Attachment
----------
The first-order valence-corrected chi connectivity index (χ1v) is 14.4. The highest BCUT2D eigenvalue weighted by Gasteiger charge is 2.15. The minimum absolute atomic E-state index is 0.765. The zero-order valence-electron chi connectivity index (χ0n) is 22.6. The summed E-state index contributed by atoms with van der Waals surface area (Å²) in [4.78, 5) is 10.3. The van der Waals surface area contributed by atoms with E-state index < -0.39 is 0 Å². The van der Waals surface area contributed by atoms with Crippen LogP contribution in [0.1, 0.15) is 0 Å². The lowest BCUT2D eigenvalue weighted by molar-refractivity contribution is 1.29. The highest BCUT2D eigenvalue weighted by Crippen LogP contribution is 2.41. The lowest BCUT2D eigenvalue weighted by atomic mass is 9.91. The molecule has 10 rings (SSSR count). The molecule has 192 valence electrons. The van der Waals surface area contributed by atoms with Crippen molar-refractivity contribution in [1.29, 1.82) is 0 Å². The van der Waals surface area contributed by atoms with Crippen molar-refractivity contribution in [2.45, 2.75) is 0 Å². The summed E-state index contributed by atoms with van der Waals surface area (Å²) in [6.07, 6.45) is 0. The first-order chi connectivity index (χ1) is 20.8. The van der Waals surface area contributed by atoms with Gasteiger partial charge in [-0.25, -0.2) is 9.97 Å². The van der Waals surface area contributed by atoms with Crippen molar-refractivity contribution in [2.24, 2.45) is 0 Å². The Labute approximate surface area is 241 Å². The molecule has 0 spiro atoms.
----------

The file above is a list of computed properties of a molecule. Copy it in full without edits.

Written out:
The first-order valence-corrected chi connectivity index (χ1v) is 14.4. The highest BCUT2D eigenvalue weighted by Gasteiger charge is 2.15. The minimum absolute atomic E-state index is 0.765. The zero-order valence-electron chi connectivity index (χ0n) is 22.6. The summed E-state index contributed by atoms with van der Waals surface area (Å²) in [4.78, 5) is 10.3. The van der Waals surface area contributed by atoms with E-state index < -0.39 is 0 Å². The van der Waals surface area contributed by atoms with Crippen LogP contribution in [0.1, 0.15) is 0 Å². The lowest BCUT2D eigenvalue weighted by molar-refractivity contribution is 1.29. The highest BCUT2D eigenvalue weighted by Crippen LogP contribution is 2.41. The lowest BCUT2D eigenvalue weighted by atomic mass is 9.91. The molecule has 10 rings (SSSR count). The molecule has 192 valence electrons. The van der Waals surface area contributed by atoms with Crippen molar-refractivity contribution in [1.29, 1.82) is 0 Å². The van der Waals surface area contributed by atoms with Crippen molar-refractivity contribution in [2.45, 2.75) is 0 Å². The summed E-state index contributed by atoms with van der Waals surface area (Å²) in [6.07, 6.45) is 0. The first-order chi connectivity index (χ1) is 20.8. The van der Waals surface area contributed by atoms with Gasteiger partial charge in [-0.25, -0.2) is 9.97 Å². The van der Waals surface area contributed by atoms with Crippen molar-refractivity contribution in [2.24, 2.45) is 0 Å². The Labute approximate surface area is 241 Å². The molecule has 0 spiro atoms.